# Backward iteration to learn the continuation value approximation for each call date for i in range(n_excerises-1)[::-1]: (input_x, input_y, train, w, b, y_hat) = training_functions[i] y = exercise_values[:, i+1:i+2] X = paths[:, i] X = np.c_[X**1, 2*X**2-1, 4*X**3 - 3 * X] X = (X - np.mean(X, axis=0)) / np.std(X, axis=0) for epoch in range(80): _ = sess.run(train, {input_x:X[exercise_values[:,i]>0], input_y:y[exercise_values[:,i]>0]}) cont_value = sess.run(y_hat, {input_x:X, input_y:y}) exercise_values[:, i:i+1] = np.maximum(exercise_values[:, i:i+1], cont_value) plt.figure(figsize=(10,10)) plt.scatter(paths[:,i], y) plt.scatter(paths[:,i], cont_value, color='red') plt.title('Continuation Value approx') plt.ylabel('NPV t_%i'%i) plt.xlabel('S_%i'%i)

We take the prices of the underlying at time i and calculate the Chebyshey polynomials and store it in the predictor matrix X. The option value at the previous time is our target value y. We normalise our features and train our linear model with a stochastic gradient descent over 80 epochs. We exclude all samples where the option is not in the money (no decision to make). After we got our prediction for the continuation value we update the value of option at time i to be the maximum of the exercise value and the predicted continuation value.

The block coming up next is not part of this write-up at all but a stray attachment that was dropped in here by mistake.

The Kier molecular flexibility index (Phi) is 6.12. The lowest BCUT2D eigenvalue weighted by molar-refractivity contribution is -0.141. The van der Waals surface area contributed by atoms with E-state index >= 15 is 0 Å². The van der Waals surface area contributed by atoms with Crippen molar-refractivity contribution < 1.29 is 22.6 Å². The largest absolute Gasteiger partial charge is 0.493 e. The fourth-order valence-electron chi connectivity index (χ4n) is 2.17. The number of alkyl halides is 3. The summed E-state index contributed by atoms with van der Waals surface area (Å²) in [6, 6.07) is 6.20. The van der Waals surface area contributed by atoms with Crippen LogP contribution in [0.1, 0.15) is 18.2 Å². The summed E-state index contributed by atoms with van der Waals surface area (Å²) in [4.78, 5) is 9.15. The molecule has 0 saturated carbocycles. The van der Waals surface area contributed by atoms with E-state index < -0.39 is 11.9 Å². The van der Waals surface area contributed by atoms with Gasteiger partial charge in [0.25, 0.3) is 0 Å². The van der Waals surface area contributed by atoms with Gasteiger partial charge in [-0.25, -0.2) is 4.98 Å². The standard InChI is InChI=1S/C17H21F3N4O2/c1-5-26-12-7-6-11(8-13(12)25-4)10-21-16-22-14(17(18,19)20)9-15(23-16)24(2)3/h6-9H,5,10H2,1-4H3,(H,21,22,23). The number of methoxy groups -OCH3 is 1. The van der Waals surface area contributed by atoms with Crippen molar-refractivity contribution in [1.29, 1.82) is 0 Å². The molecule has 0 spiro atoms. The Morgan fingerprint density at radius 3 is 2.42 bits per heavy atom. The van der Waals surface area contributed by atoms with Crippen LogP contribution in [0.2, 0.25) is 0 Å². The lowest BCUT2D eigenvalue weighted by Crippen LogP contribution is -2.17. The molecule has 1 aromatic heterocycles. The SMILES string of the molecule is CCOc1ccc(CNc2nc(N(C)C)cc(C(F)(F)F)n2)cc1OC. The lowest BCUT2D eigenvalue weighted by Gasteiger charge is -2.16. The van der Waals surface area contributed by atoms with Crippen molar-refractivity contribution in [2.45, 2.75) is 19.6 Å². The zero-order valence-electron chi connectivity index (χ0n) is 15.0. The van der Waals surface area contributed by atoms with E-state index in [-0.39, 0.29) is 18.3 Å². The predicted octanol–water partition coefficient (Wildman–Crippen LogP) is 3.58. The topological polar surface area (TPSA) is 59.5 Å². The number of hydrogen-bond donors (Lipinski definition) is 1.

After we learned the weights for our model we can execute the npv and greek operator to calculate the npv and the derivatives of the npv.

## Pricing Example

Assume the spot is at 100 the risk free interest rate is at 3% and the implied Black vol is 20%. Lets price a Bermudan Call with strike level at 120 with yearly exercise dates and maturity in 4 years.

The fit off our continuation value approximation on the training set.

The runtime is between 7-10 second for a Bermudan option with 4 exercise dates. We could speed it up, if we would use the normal equations instead of a gradient descent method.

So thats it for today. As usual is the complete source code as a notebook on GitHub for download. I think with TensorFlow its very easy to try other approximations methods, since we can make use of TensorFlows deep learning abilities. So please feel free to play with the source code and experiment with the feature matrix (other polynomials, or higher degrees) or try another model (maybe a deep network) to get a better fit of the continuation values. I will play a bit with it and come back to this in a later post and present some results of alternative approximation approaches.

So long.